I first discovered the truths of these scriptures as a young Christian when for months I lay bedfast. I did not understand them as thoroughly then as I do now, for at first they were as a small gleam of light in a dark corner. I was having the same struggles as many of you to overcome some problem in your life or achieve health. I teach on these things that others may grasp them as I did and be complete overcomers.
Reading my Bible I came across the scripture in James 5:14, 15, “Is any sick among you? let him call for the elders of the church; and let them pray over him, anointing him with oil in the name of the Lord: And the prayer of faith shall save the sick, and the Lord shall raise him up, and if he have committed any sins, they shall be forgiven him.” But as I read, any faith which momentarily flickered was quickly extinguished by the thought that I knew my church didn’t believe in healing or in anointing with oil. I did not have anyone to call on for prayer, as this scripture said.
Then the Lord spoke to me and said, “It is the prayer of faith that heals the sick. You can pray that prayer yourself as well as anybody can.”
I was just a babe in Christ. I was just sixteen years old and had been saved only a few months, yet the Lord said that I could pray that prayer. Immediately my wrong thinking defeated me. I thought, “Yes, I could – if I were righteous.” I was acquainted with all of my shortcomings and I knew that I wasn’t righteous, at least according to my understanding of the meaning of the word.
Reading further in the Book of James, I read where James gave Elias, or Elijah, as an example of a righteous man praying. Then he said, “Elias was a man subject to like passions as we are, and he prayed earnestly that it might not rain: and it rained not on the earth by the space of three years and six months” (James 5:17).
As I studied about Elijah, I thought that he surely was not my idea of a righteous man. I knew he had his high moments, as most of us do; but he had his low moments too. When the hand of the Lord was upon him, he could outrun the king’s chariot. But when he learned that Queen Jezebel wanted to kill him, he ran and hid under a juniper tree and begged the Lord to let him die. Of course, he didn’t really want to die. If he did, Jezebel would have taken care of that for him. Then he whined to the Lord, “Everybody has backslidden but me. I’m the only one who is serving you, Lord.” Such inconsistency was hardly the mark of a righteous man, I thought. How could James have given him as an example of a righteous man praying? He was no more righteous than I!
Then I remembered that James said Elijah was a “man subject to like passions as we are.” And not only was he subject to these passions, but he also gave in to them. He allowed discouragement to dominate his actions. Yet he was called a righteous man.
A Better Covenant
Psalm 32:1, 2
1 Blessed is he whose transgression is forgiven, whose sin is covered.
2 Blessed is the man unto whom the Lord imputeth not iniquity, and in whose spirit there is no guile.
Under the old covenant, the blood of innocent animals covered sin. God did not impute iniquity to them even though they had done wrong. He covered it and forgave it and He imputed righteousness unto them. In His sight they were righteous. “When I see the blood, I will pass over you …” (Exodus 12:13).
If God did this for His children under the Law, how much more will He do for us, for under grace we have a better covenant, established upon better promises. The blood of Jesus Christ not only covers our sins, it cleanses us “from all unrighteousness.” “Unto him that loved us, and washed us from our sins in his own blood” (Revelation 1:5). As I read this scripture, I saw that when I was born again all of my sins were remitted and my past life stopped being. I saw that I had become a new creature in Christ, and I knew that He didn’t make any unrighteous new creatures.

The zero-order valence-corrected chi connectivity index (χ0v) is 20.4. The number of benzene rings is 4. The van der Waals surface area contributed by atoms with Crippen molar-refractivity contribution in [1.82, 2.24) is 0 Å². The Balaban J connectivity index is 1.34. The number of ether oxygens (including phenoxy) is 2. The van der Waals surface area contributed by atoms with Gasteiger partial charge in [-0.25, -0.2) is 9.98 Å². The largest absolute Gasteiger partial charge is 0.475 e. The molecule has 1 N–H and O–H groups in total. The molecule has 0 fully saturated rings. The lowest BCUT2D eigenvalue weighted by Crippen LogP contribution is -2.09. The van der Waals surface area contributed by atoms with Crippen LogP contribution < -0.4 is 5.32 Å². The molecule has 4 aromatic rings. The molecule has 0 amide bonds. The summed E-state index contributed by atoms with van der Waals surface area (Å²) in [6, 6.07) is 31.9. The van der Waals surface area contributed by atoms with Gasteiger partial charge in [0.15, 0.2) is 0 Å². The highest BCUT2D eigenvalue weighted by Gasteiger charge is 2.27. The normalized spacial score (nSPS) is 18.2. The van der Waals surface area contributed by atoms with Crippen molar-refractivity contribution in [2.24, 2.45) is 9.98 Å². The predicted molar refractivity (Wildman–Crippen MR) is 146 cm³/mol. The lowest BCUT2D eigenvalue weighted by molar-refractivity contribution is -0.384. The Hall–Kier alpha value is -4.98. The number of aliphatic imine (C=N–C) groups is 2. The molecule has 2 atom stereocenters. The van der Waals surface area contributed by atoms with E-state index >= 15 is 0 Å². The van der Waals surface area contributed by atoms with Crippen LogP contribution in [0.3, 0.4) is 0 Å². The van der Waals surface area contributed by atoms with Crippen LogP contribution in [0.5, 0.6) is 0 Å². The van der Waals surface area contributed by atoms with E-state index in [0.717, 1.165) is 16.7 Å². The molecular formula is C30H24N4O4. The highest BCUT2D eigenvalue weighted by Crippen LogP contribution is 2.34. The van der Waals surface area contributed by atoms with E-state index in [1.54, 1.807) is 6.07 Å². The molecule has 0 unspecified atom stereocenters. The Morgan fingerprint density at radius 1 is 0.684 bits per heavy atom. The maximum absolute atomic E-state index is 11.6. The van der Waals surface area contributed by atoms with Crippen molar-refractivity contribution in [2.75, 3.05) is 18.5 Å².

Immediately the devil was right there saying, “That may be true, but what about since then? It hasn’t been very long ago that you lost your temper. That’s certainly no way for a righteous person to act.” He got me looking at the natural again instead of at God’s Word.
Then I read I John 1:9, “If we confess our sins, he is faithful and just to forgive us our sins, and to cleanse us from all unrighteousness.” (This scripture wasn’t written to sinners but to believers.) This meant that I had become the righteousness of God in Christ when I was born again. If I had sinned since that time, and I had, I just confessed my sins and He forgave me and cleansed me from my unrighteousness. If I’m cleansed from unrighteousness, then I am righteous again.
Before when I had read James 5:16, “The effectual fervent prayer of a righteous man availeth much,” I had thought that if I could ever become righteous, then I would have a really tremendous prayer life and see outstanding answers to prayer. Now I saw that my prayers would work, for God would hear me as quickly as He will hear anyone else. In my Bible beside this scripture in James 5:16 I wrote the words, “I am that Righteous Man.”
This is not bragging on anything I have done; it is bragging on what I am in Christ. It is bragging or praising God for what He has wrought for us in Him.
This means that we can stand in God’s presence without any sense of guilt, condemnation, or inferiority. This means the prayer problem is settled. We no longer need to go into His presence tongue-tied because of condemnation or filled with fear because of ignorance. “For he hath made him to be sin for us, who knew no sin; that we might be made the righteousness of God in Him” (II Corinthians 5:21). We can enter His presence in full assurance, because we have been made righteous through the blood of our Lord and Saviour Jesus Christ.
Memory Text: “For he hath made him to be sin for us, who knew no sin; that we might be made the righteousness of God in Him” (II Corinthians 5:21).
Faith in Action: “But be ye doers of the word, and not hearers only ….” (James 1:22).